The terrain in and around Bryce Canyon offers miles of biking trails that wind through some of the most spectacular scenery in Bryce Canyon Country. While riding is only permitted along the 18-mile paved scenic main road within Bryce Canyon National Park, there are plenty of exciting opportunities to hit the backcountry mountain biking trails in this scenic region.

Mountain Biking in Bryce Canyon Country Mountain biking along a rocky ridge.

Nearby Red Canyon offers red rock cliffs, hoodoos, and ponderosa forests similar to the landscape inside Bryce Canyon National Park’s borders, with 34 miles of single track mountain biking trails for an exciting riding adventure. The newly paved Red Canyon Bicycle Trail follows Scenic Byway 12 for five miles, through Red Canyon from the Thunder Mountain trailhead all the way to Coyote Hollow Road. The trail shifts in elevation between 7,200 and 8,000 feet, with a fairly strenuous ascent at some points, but is considered an easy ride for the most part.

Mountain Biking in the Bryce Canyon Country region Paved biking trails can connect riders with single track and other mountain biking trails.

Thunder Mountain is a popular 8-mile singletrack trail that follows a steep ridge overlooking Red Canyon and winds through red rock hoodoos. There are a few options for riding this trail, either heading downhill from the Coyote Hollow Trailhead near Red Canyon’s east entrance, or biking an uphill loop from the paved Red Canyon Trail and connecting via the Fremont Trail. Expert mountain bikers may choose to experience Thunder Mile as a challenging 16-mile round trip with a 3,000-foot vertical climb.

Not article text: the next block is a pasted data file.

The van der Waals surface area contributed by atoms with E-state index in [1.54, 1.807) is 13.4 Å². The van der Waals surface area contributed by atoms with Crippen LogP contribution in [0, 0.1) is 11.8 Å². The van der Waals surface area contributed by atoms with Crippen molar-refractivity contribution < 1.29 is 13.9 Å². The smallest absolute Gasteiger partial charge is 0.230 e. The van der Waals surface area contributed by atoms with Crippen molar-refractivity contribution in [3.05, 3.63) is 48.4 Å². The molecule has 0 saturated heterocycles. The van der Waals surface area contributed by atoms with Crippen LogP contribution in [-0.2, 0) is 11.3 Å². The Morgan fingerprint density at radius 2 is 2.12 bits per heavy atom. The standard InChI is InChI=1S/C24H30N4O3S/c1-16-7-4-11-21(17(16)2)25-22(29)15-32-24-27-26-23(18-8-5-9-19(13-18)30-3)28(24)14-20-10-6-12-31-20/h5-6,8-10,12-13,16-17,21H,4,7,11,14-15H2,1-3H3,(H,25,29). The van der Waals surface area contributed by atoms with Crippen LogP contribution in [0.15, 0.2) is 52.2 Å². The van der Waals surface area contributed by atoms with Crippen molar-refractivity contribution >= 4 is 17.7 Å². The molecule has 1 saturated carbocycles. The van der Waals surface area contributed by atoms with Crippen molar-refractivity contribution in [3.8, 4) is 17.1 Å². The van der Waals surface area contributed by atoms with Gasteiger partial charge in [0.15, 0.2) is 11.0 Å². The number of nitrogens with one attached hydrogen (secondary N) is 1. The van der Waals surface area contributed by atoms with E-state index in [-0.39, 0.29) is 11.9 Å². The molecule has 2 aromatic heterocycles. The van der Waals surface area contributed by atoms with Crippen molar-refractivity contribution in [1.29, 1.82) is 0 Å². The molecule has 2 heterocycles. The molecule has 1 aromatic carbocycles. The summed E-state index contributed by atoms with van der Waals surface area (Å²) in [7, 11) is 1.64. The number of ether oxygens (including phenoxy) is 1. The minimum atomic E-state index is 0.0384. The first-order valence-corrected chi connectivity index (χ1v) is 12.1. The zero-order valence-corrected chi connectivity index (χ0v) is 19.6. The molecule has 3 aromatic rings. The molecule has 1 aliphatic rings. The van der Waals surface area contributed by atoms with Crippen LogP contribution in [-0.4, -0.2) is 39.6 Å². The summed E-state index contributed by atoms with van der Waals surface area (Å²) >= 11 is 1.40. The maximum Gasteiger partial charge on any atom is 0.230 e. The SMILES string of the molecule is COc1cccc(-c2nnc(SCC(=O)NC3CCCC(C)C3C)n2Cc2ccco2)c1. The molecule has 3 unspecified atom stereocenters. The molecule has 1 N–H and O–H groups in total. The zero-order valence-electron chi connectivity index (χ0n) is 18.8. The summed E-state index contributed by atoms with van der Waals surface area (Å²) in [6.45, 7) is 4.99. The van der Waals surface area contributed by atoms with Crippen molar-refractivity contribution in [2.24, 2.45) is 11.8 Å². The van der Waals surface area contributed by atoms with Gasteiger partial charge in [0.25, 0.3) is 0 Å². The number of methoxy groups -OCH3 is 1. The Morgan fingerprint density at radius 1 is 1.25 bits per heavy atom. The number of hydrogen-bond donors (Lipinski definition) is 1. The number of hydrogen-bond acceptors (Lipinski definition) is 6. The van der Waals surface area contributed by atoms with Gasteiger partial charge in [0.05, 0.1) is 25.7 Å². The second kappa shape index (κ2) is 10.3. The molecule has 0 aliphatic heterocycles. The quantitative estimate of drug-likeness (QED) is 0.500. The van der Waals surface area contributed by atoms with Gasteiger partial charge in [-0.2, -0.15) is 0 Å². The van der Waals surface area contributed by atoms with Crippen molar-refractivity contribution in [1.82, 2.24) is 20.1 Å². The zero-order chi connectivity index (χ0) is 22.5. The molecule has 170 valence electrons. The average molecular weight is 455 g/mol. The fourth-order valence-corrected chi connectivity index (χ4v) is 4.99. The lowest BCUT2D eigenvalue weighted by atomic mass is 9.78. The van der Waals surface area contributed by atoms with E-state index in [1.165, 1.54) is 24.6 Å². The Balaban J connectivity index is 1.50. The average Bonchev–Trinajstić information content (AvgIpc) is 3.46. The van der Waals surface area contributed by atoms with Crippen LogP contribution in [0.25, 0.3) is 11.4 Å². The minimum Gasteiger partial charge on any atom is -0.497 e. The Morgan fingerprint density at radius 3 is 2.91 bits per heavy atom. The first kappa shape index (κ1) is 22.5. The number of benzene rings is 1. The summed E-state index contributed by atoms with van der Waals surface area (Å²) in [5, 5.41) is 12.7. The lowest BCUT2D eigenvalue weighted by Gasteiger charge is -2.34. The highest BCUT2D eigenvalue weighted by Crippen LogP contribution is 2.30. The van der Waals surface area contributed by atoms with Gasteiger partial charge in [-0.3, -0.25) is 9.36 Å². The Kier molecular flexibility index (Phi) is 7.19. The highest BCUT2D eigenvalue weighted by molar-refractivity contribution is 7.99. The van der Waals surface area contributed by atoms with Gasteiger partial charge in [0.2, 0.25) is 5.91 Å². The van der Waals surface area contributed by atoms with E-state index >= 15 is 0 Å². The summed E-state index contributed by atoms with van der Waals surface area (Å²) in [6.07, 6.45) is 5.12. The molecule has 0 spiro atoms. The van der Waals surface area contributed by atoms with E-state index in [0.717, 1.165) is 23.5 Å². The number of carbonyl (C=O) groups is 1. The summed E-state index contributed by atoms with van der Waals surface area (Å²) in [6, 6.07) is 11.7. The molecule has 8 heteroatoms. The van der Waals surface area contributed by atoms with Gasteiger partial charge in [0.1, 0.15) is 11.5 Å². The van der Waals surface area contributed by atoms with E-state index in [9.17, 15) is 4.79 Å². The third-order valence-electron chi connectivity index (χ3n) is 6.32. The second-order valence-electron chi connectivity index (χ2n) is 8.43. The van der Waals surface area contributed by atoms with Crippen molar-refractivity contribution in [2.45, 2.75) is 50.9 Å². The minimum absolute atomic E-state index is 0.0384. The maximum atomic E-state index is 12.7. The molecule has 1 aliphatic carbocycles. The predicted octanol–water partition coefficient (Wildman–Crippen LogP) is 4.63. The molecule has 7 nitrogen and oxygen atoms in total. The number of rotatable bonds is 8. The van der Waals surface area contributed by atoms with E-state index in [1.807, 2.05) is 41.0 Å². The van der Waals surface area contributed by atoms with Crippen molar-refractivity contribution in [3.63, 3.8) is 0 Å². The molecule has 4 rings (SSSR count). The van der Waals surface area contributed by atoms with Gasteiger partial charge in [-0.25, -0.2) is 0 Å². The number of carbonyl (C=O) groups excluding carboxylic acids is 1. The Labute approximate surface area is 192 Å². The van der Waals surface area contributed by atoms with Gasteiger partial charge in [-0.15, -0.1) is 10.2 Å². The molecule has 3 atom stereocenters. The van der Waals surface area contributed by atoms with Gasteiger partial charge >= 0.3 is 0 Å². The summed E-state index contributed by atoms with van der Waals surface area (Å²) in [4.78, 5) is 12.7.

The Cassidy, Rich, and Ledge Point trails loop together to create trail options of varying lengths and degrees of difficulty. The shortest option is to pick up the Rich Trail at the Red Canyon Trailhead and ride for one mile to Ledge Point, where a half-mile climb leads to views of Red Canyon, the Sevier River, Brian Head, and the Markagunt Plateau. From here, riders can continue along the Cassidy Trail (named for outlaw Butch Cassidy who was rumored to use this trail) to the Rich Trail for a 5-mile loop, or keep going to Brayton Point for a view of Losee Canyon below. Overall, the three trails combine for about eight miles of mountain biking trails.

Dave’s Hollow is an easy, 12-mile double-track trail that can be picked up near the entrance to Bryce Canyon National Park and follows the Great Western Trail to Tropic Reservoir. The Skunk and Badger Trail is a more advanced riding option, an 18-mile loop past Tropic Reservoir from Highway 12 near Red Canyon.

Other off-road mountain biking trails in the area include the 3-mile Losee Canyon Trail, which connects to the Cassidy Trail, and the Casto Canyon trail near Red Canyon, with singletrack and doubletrack trails through Dixie National Forest. Shuttle service is available for the Casto Canyon trail through Ruby’s Inn, along with mountain bike rentals. Outfitters in Escalante and Panguitch also offer mountain bike rentals and trail information.

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